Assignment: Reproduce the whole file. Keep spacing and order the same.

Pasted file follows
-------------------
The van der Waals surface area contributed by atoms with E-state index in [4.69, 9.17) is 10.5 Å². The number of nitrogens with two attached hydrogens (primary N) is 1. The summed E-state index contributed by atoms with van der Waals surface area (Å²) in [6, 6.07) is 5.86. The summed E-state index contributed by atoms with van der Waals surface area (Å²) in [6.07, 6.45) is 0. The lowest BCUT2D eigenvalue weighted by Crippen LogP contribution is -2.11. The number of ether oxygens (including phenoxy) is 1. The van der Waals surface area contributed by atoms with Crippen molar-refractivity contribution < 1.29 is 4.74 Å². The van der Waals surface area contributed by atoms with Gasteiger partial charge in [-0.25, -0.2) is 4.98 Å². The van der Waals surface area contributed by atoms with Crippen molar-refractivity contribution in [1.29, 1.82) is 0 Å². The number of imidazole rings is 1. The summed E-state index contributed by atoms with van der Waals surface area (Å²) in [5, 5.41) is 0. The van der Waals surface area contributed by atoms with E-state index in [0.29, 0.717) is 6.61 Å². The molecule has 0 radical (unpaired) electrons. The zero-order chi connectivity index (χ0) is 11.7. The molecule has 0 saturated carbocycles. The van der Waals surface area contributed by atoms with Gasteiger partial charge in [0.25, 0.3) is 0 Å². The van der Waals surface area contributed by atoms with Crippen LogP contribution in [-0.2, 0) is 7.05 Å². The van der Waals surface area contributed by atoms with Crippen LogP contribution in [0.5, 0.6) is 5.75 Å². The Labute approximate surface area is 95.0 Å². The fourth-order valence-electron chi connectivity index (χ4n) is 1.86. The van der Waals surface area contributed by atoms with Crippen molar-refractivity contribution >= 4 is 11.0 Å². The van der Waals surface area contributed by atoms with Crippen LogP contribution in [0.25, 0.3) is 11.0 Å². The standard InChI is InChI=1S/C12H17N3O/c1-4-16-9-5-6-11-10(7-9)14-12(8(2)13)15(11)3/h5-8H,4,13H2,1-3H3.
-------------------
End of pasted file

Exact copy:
The van der Waals surface area contributed by atoms with E-state index in [4.69, 9.17) is 10.5 Å². The number of nitrogens with two attached hydrogens (primary N) is 1. The summed E-state index contributed by atoms with van der Waals surface area (Å²) in [6, 6.07) is 5.86. The summed E-state index contributed by atoms with van der Waals surface area (Å²) in [6.07, 6.45) is 0. The lowest BCUT2D eigenvalue weighted by Crippen LogP contribution is -2.11. The number of ether oxygens (including phenoxy) is 1. The van der Waals surface area contributed by atoms with Crippen molar-refractivity contribution < 1.29 is 4.74 Å². The van der Waals surface area contributed by atoms with Gasteiger partial charge in [-0.25, -0.2) is 4.98 Å². The van der Waals surface area contributed by atoms with Crippen molar-refractivity contribution in [1.29, 1.82) is 0 Å². The number of imidazole rings is 1. The summed E-state index contributed by atoms with van der Waals surface area (Å²) in [5, 5.41) is 0. The van der Waals surface area contributed by atoms with E-state index in [0.29, 0.717) is 6.61 Å². The molecule has 0 radical (unpaired) electrons. The zero-order chi connectivity index (χ0) is 11.7. The molecule has 0 saturated carbocycles. The van der Waals surface area contributed by atoms with Gasteiger partial charge in [0.25, 0.3) is 0 Å². The van der Waals surface area contributed by atoms with Crippen LogP contribution in [-0.2, 0) is 7.05 Å². The van der Waals surface area contributed by atoms with Crippen LogP contribution in [0.5, 0.6) is 5.75 Å². The Labute approximate surface area is 95.0 Å². The fourth-order valence-electron chi connectivity index (χ4n) is 1.86. The van der Waals surface area contributed by atoms with Crippen molar-refractivity contribution >= 4 is 11.0 Å². The van der Waals surface area contributed by atoms with Crippen LogP contribution in [0.25, 0.3) is 11.0 Å². The standard InChI is InChI=1S/C12H17N3O/c1-4-16-9-5-6-11-10(7-9)14-12(8(2)13)15(11)3/h5-8H,4,13H2,1-3H3.